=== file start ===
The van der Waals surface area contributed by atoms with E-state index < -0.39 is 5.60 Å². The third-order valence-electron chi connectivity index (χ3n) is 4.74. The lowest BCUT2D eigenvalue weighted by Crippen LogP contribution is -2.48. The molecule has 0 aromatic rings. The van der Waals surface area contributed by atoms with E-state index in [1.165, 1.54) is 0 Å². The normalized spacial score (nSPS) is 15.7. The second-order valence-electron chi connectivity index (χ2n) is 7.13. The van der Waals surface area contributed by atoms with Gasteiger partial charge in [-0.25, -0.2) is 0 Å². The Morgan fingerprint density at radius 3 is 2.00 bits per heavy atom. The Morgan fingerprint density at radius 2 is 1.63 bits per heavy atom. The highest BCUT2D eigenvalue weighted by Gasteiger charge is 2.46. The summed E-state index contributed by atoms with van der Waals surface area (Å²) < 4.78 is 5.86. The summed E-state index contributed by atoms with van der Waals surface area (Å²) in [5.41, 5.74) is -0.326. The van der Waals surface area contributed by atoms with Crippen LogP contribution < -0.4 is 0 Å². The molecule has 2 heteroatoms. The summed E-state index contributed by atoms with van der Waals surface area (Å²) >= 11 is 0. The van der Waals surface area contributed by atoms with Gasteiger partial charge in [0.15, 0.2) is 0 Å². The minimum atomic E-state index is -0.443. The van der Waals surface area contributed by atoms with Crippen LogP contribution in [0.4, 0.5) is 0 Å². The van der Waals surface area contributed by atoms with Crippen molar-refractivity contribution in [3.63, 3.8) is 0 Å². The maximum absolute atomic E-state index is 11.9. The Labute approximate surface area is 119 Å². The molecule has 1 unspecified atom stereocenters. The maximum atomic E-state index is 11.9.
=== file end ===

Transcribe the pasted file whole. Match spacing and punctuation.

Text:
The van der Waals surface area contributed by atoms with E-state index < -0.39 is 5.60 Å². The third-order valence-electron chi connectivity index (χ3n) is 4.74. The lowest BCUT2D eigenvalue weighted by Crippen LogP contribution is -2.48. The molecule has 0 aromatic rings. The van der Waals surface area contributed by atoms with E-state index in [1.165, 1.54) is 0 Å². The normalized spacial score (nSPS) is 15.7. The second-order valence-electron chi connectivity index (χ2n) is 7.13. The van der Waals surface area contributed by atoms with Gasteiger partial charge in [-0.25, -0.2) is 0 Å². The Morgan fingerprint density at radius 3 is 2.00 bits per heavy atom. The Morgan fingerprint density at radius 2 is 1.63 bits per heavy atom. The highest BCUT2D eigenvalue weighted by Gasteiger charge is 2.46. The summed E-state index contributed by atoms with van der Waals surface area (Å²) < 4.78 is 5.86. The summed E-state index contributed by atoms with van der Waals surface area (Å²) in [5.41, 5.74) is -0.326. The van der Waals surface area contributed by atoms with Crippen LogP contribution < -0.4 is 0 Å². The molecule has 2 heteroatoms. The summed E-state index contributed by atoms with van der Waals surface area (Å²) >= 11 is 0. The van der Waals surface area contributed by atoms with Gasteiger partial charge in [0.15, 0.2) is 0 Å². The minimum atomic E-state index is -0.443. The van der Waals surface area contributed by atoms with Crippen LogP contribution in [0.4, 0.5) is 0 Å². The van der Waals surface area contributed by atoms with Crippen molar-refractivity contribution in [3.63, 3.8) is 0 Å². The maximum absolute atomic E-state index is 11.9. The Labute approximate surface area is 119 Å². The molecule has 1 unspecified atom stereocenters. The maximum atomic E-state index is 11.9.